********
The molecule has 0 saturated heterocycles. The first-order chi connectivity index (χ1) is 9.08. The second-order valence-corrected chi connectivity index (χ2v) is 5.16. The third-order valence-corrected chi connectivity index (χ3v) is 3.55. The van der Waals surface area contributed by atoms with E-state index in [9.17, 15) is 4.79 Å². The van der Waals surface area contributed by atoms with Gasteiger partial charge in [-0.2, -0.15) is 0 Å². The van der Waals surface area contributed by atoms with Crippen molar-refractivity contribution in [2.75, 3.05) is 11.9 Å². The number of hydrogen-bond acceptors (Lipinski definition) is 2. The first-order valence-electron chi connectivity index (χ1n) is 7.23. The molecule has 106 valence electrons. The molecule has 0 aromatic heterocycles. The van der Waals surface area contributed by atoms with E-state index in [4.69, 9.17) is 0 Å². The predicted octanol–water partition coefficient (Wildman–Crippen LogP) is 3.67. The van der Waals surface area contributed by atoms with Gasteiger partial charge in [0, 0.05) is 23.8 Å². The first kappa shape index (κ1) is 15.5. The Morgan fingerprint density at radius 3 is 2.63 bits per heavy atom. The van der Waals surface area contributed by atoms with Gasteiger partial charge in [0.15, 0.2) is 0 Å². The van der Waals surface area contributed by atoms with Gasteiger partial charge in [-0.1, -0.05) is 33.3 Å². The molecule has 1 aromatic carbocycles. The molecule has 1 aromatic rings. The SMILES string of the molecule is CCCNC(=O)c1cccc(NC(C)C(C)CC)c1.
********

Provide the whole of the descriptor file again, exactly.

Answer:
The molecule has 0 saturated heterocycles. The first-order chi connectivity index (χ1) is 9.08. The second-order valence-corrected chi connectivity index (χ2v) is 5.16. The third-order valence-corrected chi connectivity index (χ3v) is 3.55. The van der Waals surface area contributed by atoms with E-state index in [9.17, 15) is 4.79 Å². The van der Waals surface area contributed by atoms with Gasteiger partial charge in [-0.2, -0.15) is 0 Å². The van der Waals surface area contributed by atoms with Crippen molar-refractivity contribution in [2.75, 3.05) is 11.9 Å². The number of hydrogen-bond acceptors (Lipinski definition) is 2. The first-order valence-electron chi connectivity index (χ1n) is 7.23. The molecule has 106 valence electrons. The molecule has 0 aromatic heterocycles. The van der Waals surface area contributed by atoms with E-state index in [4.69, 9.17) is 0 Å². The predicted octanol–water partition coefficient (Wildman–Crippen LogP) is 3.67. The van der Waals surface area contributed by atoms with Gasteiger partial charge in [0, 0.05) is 23.8 Å². The first kappa shape index (κ1) is 15.5. The Morgan fingerprint density at radius 3 is 2.63 bits per heavy atom. The van der Waals surface area contributed by atoms with Gasteiger partial charge in [0.15, 0.2) is 0 Å². The van der Waals surface area contributed by atoms with Gasteiger partial charge in [-0.1, -0.05) is 33.3 Å². The molecule has 1 aromatic carbocycles. The molecule has 1 aromatic rings. The SMILES string of the molecule is CCCNC(=O)c1cccc(NC(C)C(C)CC)c1.